FRANK AND JESSE (director/writer: Robert Boris; cinematographer: Walt Lloyd; editor: Christopher Greenbury; music: Mark McKenzie; cast: Rob Lowe (Jesse James), Bill Paxton (Frank James), Randy Travis (Cole Younger), William Atherton (Allan Pinkerton), Dana Wheeler Nicholson (Annie James), Nick Sadler (Arch Clements), Dennis Letts (Railroad C.E.O.), Alexis Arquette (Charlie Ford), Todd Field (Bob Younger), John Piper-Ferguson (Clell Miller), Maria Pitilo (Zee), Luke Askew (Lone Rider); Runtime: 108; MPAA Rating: R; producers: Elliott Kastner/Cassian Elwes; Lionsgate/Trimark Pictires; 1995)
“A poor by-the-numbers version of a James Brothers western.“ Reviewed by Dennis SchwartzA poor by-the-numbers version of a James Brothers western. Writer-director Robert Boris (“Oxford Blues”/”Backyard Dogs”) tells the familiar story of the southern outlaw brothers Frank (Bill Paxton) and Jesse James (Rob Lowe) in post-Civil War Missouri and Kansas. He keeps the James Brothers as popular and sympathetic figures, who were the victims of an unfair society created by the Yankee victors. Four years after the Civil War, the Reb soldiers Frank and younger brother Jesse return to their family ranch in rural Missouri. When a crazed assassin agent (Luke Askew) kills the patriarch and youngest James brother and burns down their ranch for refusing to sell cheaply to the Chicago railroad. The brothers vow to get even with the railroad who hired this madmen and the assassin. After Jesse guns down the assassin, the wanted brothers reunite with their old gang to rob banks owned by the railroad, stagecoaches carrying their money and their trains. The railroad head (Dennis Letts) hires the arrogant Pinkerton head, Allan Pinkerton (William Atherton), to get the James gang. He relentlessly pursues them to no avail until he gets the cowardly Charlie Ford (Alexis Arquette) to shoot Jesse in the back in his home. Later Frank gives up, but is not convicted.The revisionist Western adds nothing new to the legendary story, but is flatly drawn out, the acting is below average (the brothers are both depicted as bores) and the action scenes are unconvincing.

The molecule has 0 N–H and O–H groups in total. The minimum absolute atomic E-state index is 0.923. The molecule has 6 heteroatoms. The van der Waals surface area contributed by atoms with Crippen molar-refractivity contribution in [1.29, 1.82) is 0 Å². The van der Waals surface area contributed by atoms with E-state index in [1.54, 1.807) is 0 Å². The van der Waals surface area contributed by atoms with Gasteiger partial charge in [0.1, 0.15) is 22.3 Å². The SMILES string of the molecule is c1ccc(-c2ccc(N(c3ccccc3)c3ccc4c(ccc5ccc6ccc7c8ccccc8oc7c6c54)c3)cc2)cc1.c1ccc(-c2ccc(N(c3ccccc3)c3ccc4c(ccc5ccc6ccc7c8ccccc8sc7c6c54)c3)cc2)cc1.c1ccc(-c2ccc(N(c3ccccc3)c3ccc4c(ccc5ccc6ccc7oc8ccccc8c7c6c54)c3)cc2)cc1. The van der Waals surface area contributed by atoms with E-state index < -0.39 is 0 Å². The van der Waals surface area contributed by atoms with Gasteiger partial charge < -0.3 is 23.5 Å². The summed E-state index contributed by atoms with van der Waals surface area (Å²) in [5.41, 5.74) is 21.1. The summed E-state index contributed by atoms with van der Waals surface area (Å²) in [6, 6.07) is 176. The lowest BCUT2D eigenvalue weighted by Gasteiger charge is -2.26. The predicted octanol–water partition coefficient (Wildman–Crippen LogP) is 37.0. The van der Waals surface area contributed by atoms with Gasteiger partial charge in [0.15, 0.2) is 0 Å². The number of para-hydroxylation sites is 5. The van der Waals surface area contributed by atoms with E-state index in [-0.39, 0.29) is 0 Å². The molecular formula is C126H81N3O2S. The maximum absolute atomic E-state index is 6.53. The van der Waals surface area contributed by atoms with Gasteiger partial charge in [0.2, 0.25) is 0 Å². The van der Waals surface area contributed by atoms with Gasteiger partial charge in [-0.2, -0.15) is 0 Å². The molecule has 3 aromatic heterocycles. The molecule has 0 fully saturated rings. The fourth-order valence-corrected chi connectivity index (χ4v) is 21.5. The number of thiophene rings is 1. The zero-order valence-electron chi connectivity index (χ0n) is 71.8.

EVIEWED ON 6/22/2018 GRADE: C-
Dennis Schwartz: “Ozus’ World Movie Reviews”
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